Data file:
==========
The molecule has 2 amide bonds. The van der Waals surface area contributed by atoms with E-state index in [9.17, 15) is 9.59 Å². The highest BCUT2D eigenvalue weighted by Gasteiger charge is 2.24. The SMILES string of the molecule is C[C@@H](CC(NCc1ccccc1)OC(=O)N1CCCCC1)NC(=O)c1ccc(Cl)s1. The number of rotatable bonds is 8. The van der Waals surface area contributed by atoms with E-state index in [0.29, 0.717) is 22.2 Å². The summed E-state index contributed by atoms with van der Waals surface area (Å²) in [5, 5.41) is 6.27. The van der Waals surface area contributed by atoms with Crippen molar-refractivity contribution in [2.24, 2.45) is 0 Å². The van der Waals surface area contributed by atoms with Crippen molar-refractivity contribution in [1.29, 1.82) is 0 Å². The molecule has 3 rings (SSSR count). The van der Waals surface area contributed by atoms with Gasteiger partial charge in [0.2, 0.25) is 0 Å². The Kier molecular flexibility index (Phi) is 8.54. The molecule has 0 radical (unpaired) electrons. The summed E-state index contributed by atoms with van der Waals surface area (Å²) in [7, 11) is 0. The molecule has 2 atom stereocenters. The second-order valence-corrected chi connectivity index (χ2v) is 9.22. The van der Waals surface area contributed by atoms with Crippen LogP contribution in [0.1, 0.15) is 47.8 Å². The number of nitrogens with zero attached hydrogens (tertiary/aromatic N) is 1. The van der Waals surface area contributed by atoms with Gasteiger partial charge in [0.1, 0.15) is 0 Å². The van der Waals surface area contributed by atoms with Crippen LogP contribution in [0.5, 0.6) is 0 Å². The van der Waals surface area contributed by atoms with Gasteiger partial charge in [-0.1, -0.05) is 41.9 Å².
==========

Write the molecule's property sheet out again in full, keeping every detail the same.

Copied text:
The molecule has 2 amide bonds. The van der Waals surface area contributed by atoms with E-state index in [9.17, 15) is 9.59 Å². The highest BCUT2D eigenvalue weighted by Gasteiger charge is 2.24. The SMILES string of the molecule is C[C@@H](CC(NCc1ccccc1)OC(=O)N1CCCCC1)NC(=O)c1ccc(Cl)s1. The number of rotatable bonds is 8. The van der Waals surface area contributed by atoms with E-state index in [0.29, 0.717) is 22.2 Å². The summed E-state index contributed by atoms with van der Waals surface area (Å²) in [5, 5.41) is 6.27. The van der Waals surface area contributed by atoms with Crippen molar-refractivity contribution in [2.24, 2.45) is 0 Å². The van der Waals surface area contributed by atoms with Crippen molar-refractivity contribution in [1.29, 1.82) is 0 Å². The molecule has 3 rings (SSSR count). The van der Waals surface area contributed by atoms with Gasteiger partial charge in [0.2, 0.25) is 0 Å². The Kier molecular flexibility index (Phi) is 8.54. The molecule has 0 radical (unpaired) electrons. The summed E-state index contributed by atoms with van der Waals surface area (Å²) in [7, 11) is 0. The molecule has 2 atom stereocenters. The second-order valence-corrected chi connectivity index (χ2v) is 9.22. The van der Waals surface area contributed by atoms with Crippen LogP contribution in [0.1, 0.15) is 47.8 Å². The number of nitrogens with zero attached hydrogens (tertiary/aromatic N) is 1. The van der Waals surface area contributed by atoms with Gasteiger partial charge in [0.1, 0.15) is 0 Å². The van der Waals surface area contributed by atoms with Crippen LogP contribution in [0.5, 0.6) is 0 Å². The van der Waals surface area contributed by atoms with Gasteiger partial charge in [-0.1, -0.05) is 41.9 Å².